Those who died included store employees, a janitorial service worker and a pair of dishwashers who worked hard to take care of their families, friends recalled.

Eight members of a single Filipino family have been confirmed dead and one remains missing since the Aug. 8 Lahaina wildfires – a loss that has devastated their loved ones as well as the town’s close-knit Filipino community.

One of the women lived in Lahaina for decades and brought many of her relatives to Hawaii from the Philippines. They worked in retail, food service, hospitality and other fields and were described by those who knew them as cheerful, kind people who loved their family.

The Maui Police Department on Tuesday identified six of the victims as Felimon Quijano, 61; Luz Bernabe, 64; Joel Villegas, 55; Adela Villegas, 53; Angelica Baclig, 31 and Junmark Quijano, 30. The other two family members Salvador Coloma, 77; and Glenda Yabes, 48; had been identified previously.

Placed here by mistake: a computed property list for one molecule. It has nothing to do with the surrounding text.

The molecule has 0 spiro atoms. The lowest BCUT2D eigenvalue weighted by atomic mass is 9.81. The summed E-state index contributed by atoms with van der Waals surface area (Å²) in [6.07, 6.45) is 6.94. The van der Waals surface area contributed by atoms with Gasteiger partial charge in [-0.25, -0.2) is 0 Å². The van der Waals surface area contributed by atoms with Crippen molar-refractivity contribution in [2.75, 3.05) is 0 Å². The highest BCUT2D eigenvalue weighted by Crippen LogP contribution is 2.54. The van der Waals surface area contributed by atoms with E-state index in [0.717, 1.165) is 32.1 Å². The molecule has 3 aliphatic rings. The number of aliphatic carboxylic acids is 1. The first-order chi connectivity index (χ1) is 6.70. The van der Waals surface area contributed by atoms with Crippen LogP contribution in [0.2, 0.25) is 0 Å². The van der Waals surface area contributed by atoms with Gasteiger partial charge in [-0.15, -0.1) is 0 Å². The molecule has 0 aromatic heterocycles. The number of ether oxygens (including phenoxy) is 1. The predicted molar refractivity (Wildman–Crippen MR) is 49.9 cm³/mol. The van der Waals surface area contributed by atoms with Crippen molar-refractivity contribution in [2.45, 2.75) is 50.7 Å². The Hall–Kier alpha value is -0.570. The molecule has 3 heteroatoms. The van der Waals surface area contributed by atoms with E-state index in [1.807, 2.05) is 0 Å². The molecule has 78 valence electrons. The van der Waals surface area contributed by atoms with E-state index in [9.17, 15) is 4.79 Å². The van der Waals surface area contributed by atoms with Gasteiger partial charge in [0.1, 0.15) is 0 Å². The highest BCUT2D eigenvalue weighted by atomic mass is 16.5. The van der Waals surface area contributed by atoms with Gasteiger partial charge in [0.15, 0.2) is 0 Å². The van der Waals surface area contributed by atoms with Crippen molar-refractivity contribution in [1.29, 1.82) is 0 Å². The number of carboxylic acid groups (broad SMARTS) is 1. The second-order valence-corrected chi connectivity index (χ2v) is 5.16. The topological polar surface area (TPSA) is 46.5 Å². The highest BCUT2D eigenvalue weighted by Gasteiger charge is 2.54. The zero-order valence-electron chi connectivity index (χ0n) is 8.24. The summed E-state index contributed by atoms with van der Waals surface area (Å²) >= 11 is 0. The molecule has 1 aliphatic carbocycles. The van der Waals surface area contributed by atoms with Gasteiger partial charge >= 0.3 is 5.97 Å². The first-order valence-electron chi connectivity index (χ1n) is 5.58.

The ninth, Lydia Coloma, is still on the FBI’s official list of people who remain unaccounted for.

The memorial for Lahaina Fire victims has grown from a simple line of white crosses secured to the fence line to those same crosses now endowed with lei, photographs of loved ones and flags representing the victims country of origin. (David Croxford/Civil Beat/2023)

Lahaina’s Filipino population, which made up about 40% of the town before the wildfires killed at least 97 people and displaced thousands more, is intimately connected, community leaders say. Every loss, especially one of this magnitude, is difficult to bear.

“To know that so many in the same family have perished, I think it will affect the community quite hard,” said Eric Arquero, a pastor at Koinonia Pentecostal Church, which serves a majority Filipino congregation. “I know it’s going to add to the sorrow and the sadness and the mourning that’s going on here.”

Immigrating To Maui